Lawmakers in Florida are holding up a California law, pushed by that state’s LGBT community, as evidence their Florida Pastor Protection Act is friendly. But West Coast officials are pointing out subtle differences.
The so called Pastor Protection Act is meant to protect churches and clergy from lawsuits, or losing their tax exempt status if they decline to perform a marriage for religious reasons. Rep. Scott Plakon (R-Longwood) is behind the measure.
“Well in light of the recent Supreme Court Decision and as quickly as culture and law is changing we thought it would be a good idea to put this in Florida statutes,” Plakon says.
Florida’s LGBT or Lesbian, Gay, Bisexual and Transgender, community has raised concerns about the measure. But Plakon says he’s not sure why.
“Well, I’m a little surprised by that here in Florida, because in Texas, the group equality Texas dropped their opposition to the bill there. And in California there was an openly gay member of the Senate who passed similar legislation a few years back actually," Plakon says.
Plakon is talking about California Senator Mark Leno. Leno says he questions lawmakers holding up his legislation as an example.
“They’re either misinformed or they’re disingenuous. They can choose,” Leno says.
Leno represents San Francisco. His life partner died from complications relating to HIV/AIDS. He is openly gay. And yes, he authored a bill that would protect churches and faith leaders from being forced to conduct same-sex marriages. But Leno says there are significant differences between Florida’s bill and California’s law. For example, he says California's law added the word civil before any reference to marriage in the state's family code. Leno says the idea was to codify in law that marriage is a civil, not a religious contact. Plakon calls that a small difference.
“The fact that he says the word “civil” in the bill. I’m not seeing where that makes any difference in substance than what we’re doing in Florida. Because in Florida it is a civil ceremony as it sits as well as in most cases religious. So I think that that distinction, I would not agree that there’s a difference there,” Plakon says.
If Plakon’s argument sounds familiar, maybe that’s because it’s similar to the argument members of the LGBT community are using against his bill. While Plakon argues it’s not necessary to codify in law that marriages are civil, because that’s already part of the family code, LGBT activists argue that it’s not necessary to codify that pastors and churches are protected because it’s part of the First Amendment.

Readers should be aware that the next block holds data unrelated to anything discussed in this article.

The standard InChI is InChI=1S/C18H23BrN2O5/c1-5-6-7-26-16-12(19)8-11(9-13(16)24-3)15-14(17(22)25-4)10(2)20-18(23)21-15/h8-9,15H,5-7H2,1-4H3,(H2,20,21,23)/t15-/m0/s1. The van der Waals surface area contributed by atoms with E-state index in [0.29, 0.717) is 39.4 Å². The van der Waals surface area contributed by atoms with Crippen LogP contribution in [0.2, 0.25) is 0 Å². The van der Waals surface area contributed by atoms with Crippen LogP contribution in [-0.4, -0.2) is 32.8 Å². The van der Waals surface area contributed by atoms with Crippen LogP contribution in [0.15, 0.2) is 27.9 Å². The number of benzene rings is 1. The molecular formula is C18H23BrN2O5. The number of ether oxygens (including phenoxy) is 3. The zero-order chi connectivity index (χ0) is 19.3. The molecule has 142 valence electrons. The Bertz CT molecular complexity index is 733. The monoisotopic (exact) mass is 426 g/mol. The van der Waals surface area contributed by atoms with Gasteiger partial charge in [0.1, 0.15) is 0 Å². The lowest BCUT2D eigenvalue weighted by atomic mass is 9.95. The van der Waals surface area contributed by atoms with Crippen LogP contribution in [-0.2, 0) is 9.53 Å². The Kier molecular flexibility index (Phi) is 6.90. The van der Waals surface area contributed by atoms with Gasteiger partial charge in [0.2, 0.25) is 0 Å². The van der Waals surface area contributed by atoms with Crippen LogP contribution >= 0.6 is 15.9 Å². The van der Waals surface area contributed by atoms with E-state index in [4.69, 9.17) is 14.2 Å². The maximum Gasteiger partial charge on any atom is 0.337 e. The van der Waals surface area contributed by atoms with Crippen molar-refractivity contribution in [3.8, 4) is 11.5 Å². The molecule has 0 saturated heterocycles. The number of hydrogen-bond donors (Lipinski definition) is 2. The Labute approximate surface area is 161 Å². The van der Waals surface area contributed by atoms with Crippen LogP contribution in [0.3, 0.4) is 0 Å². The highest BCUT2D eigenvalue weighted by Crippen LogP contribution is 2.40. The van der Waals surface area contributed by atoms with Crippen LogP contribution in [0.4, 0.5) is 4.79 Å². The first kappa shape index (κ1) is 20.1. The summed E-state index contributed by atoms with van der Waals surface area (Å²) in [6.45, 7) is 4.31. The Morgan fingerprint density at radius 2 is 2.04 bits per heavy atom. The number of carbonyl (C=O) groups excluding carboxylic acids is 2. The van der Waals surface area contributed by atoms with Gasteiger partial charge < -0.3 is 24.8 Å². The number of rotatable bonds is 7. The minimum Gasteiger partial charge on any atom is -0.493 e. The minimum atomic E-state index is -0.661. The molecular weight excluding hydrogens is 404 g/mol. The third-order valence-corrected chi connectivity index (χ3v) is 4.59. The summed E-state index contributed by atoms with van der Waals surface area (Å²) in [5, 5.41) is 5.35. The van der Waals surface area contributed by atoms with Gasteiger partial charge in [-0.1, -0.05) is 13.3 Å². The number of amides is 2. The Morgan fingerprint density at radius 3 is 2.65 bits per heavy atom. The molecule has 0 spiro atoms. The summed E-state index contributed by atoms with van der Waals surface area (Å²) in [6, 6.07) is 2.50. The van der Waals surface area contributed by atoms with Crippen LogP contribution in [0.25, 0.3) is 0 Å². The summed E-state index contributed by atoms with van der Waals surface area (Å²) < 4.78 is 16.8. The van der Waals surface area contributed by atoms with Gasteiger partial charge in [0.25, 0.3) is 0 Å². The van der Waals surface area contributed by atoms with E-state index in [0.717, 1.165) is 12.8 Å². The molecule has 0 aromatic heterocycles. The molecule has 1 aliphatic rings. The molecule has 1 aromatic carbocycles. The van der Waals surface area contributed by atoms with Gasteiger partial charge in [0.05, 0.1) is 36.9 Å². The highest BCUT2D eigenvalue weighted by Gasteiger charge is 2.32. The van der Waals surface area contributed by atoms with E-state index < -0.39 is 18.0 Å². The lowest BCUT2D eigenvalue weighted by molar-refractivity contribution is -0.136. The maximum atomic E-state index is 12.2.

Leno says the inclusion of the word civil created significant Republican opposition, even causing California’s Republican Governor Arnold Schwarzenegger to veto the measure. Plus, Leno says there’s the issue of timing. Leno points out the legislation passed in 2012. He says that’s before the Supreme Court legally recognized same-sex marriage across the country. And while California was in the middle of a fight over a ballot measure called Proposition Eight, which would have banned same sex marriage in the state.
“My motivation, again, came from the truth being abused by opponents of equal marriage rights, going on television and claiming that unless voters pass Prop-8, current law would force clergy to perform marriages antithetical to their faith. It angered me and I thought how do we deal with that,” Leno says.
So Leno says he authored the bill, which does have similarities to Florida’s bill. And it eventually it passed with the support of the LGBT lobbying group Equality California. But would Equality support that legislation if it were up for discussion now? The group’s representative says no.
But Plakon says California’s law isn’t the only similar legislation that’s gotten LGBT support. He says Mary Gonzalez, an openly pansexual Texas Representative spoke in favor of a similar bill when her state’s Republican legislature considered it. Plakon read her comments during his presentation of the Florida measure.
“ This is what she said on the House [floor] and I would concur with these comments. ‘Someone asked me, that if I voted for the bill, would that mean I’m allowing discrimination? And I said no, in fact I’m fighting discrimination. The biggest argument I have with people when we’re trying to promote LGBT justice is that we’re trying to infringe on religious beliefs. That is not the goal. I truly believe there is room for LGBT justice and religious freedom, and this, referring to this bill, is the space for that,'” Plakon read.
The Texas measure initially faced opposition from Democrats and the LGBT community. But eventually garnered bi-partisan support, with some members commenting the measure could help to protect faith leaders who want to conduct same-sex marriages. The Texas measure also passed before the U.S. Supreme Court’s ruling extending marriage rights to same sex couples across the country.